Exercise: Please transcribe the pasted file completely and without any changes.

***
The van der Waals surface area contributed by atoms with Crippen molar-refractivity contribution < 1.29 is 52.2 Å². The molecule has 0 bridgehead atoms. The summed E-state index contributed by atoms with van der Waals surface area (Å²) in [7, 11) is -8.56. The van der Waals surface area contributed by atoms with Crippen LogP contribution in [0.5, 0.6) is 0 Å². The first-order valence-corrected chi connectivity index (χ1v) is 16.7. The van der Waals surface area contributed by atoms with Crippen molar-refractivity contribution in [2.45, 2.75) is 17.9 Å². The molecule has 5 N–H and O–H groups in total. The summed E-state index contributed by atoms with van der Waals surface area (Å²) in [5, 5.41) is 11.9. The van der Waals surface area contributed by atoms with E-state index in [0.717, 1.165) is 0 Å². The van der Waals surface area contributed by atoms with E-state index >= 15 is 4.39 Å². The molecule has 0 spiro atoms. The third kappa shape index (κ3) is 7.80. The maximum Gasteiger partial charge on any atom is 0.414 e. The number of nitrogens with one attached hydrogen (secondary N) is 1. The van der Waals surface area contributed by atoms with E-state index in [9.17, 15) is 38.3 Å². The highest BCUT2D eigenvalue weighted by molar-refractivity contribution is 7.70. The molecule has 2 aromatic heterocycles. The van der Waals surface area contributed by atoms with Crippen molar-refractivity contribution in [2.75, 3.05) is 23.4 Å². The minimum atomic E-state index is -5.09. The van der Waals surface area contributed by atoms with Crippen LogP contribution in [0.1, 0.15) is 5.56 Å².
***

The van der Waals surface area contributed by atoms with Crippen molar-refractivity contribution < 1.29 is 52.2 Å². The molecule has 0 bridgehead atoms. The summed E-state index contributed by atoms with van der Waals surface area (Å²) in [7, 11) is -8.56. The van der Waals surface area contributed by atoms with Crippen LogP contribution in [0.5, 0.6) is 0 Å². The first-order valence-corrected chi connectivity index (χ1v) is 16.7. The van der Waals surface area contributed by atoms with Crippen molar-refractivity contribution in [2.45, 2.75) is 17.9 Å². The molecule has 5 N–H and O–H groups in total. The summed E-state index contributed by atoms with van der Waals surface area (Å²) in [5, 5.41) is 11.9. The van der Waals surface area contributed by atoms with E-state index in [0.717, 1.165) is 0 Å². The van der Waals surface area contributed by atoms with E-state index >= 15 is 4.39 Å². The molecule has 0 spiro atoms. The third kappa shape index (κ3) is 7.80. The maximum Gasteiger partial charge on any atom is 0.414 e. The number of nitrogens with one attached hydrogen (secondary N) is 1. The van der Waals surface area contributed by atoms with E-state index in [9.17, 15) is 38.3 Å². The highest BCUT2D eigenvalue weighted by molar-refractivity contribution is 7.70. The molecule has 2 aromatic heterocycles. The van der Waals surface area contributed by atoms with Crippen molar-refractivity contribution in [2.75, 3.05) is 23.4 Å². The minimum atomic E-state index is -5.09. The van der Waals surface area contributed by atoms with Crippen LogP contribution in [0.1, 0.15) is 5.56 Å².